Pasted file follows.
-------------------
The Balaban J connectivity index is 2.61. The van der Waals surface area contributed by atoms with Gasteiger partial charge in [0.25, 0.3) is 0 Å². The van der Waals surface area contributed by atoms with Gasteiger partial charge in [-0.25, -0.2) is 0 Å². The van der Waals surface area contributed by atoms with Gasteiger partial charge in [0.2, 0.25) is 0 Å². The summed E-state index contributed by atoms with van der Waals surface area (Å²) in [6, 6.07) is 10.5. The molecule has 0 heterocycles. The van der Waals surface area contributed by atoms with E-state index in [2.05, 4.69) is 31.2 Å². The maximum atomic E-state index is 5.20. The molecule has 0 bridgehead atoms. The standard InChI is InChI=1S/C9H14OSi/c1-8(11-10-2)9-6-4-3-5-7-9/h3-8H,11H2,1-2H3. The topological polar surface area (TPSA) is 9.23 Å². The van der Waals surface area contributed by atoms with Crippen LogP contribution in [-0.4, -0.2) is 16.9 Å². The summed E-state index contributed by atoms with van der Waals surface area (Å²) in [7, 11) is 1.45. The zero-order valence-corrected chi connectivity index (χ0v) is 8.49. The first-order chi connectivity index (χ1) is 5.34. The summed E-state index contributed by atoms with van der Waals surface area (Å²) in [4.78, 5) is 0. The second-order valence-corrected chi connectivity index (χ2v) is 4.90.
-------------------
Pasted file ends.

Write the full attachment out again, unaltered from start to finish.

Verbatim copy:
The Balaban J connectivity index is 2.61. The van der Waals surface area contributed by atoms with Gasteiger partial charge in [0.25, 0.3) is 0 Å². The van der Waals surface area contributed by atoms with Gasteiger partial charge in [-0.25, -0.2) is 0 Å². The van der Waals surface area contributed by atoms with Gasteiger partial charge in [0.2, 0.25) is 0 Å². The summed E-state index contributed by atoms with van der Waals surface area (Å²) in [6, 6.07) is 10.5. The molecule has 0 heterocycles. The van der Waals surface area contributed by atoms with E-state index in [2.05, 4.69) is 31.2 Å². The maximum atomic E-state index is 5.20. The molecule has 0 bridgehead atoms. The standard InChI is InChI=1S/C9H14OSi/c1-8(11-10-2)9-6-4-3-5-7-9/h3-8H,11H2,1-2H3. The topological polar surface area (TPSA) is 9.23 Å². The van der Waals surface area contributed by atoms with Crippen LogP contribution in [-0.4, -0.2) is 16.9 Å². The summed E-state index contributed by atoms with van der Waals surface area (Å²) in [7, 11) is 1.45. The zero-order valence-corrected chi connectivity index (χ0v) is 8.49. The first-order chi connectivity index (χ1) is 5.34. The summed E-state index contributed by atoms with van der Waals surface area (Å²) in [4.78, 5) is 0. The second-order valence-corrected chi connectivity index (χ2v) is 4.90.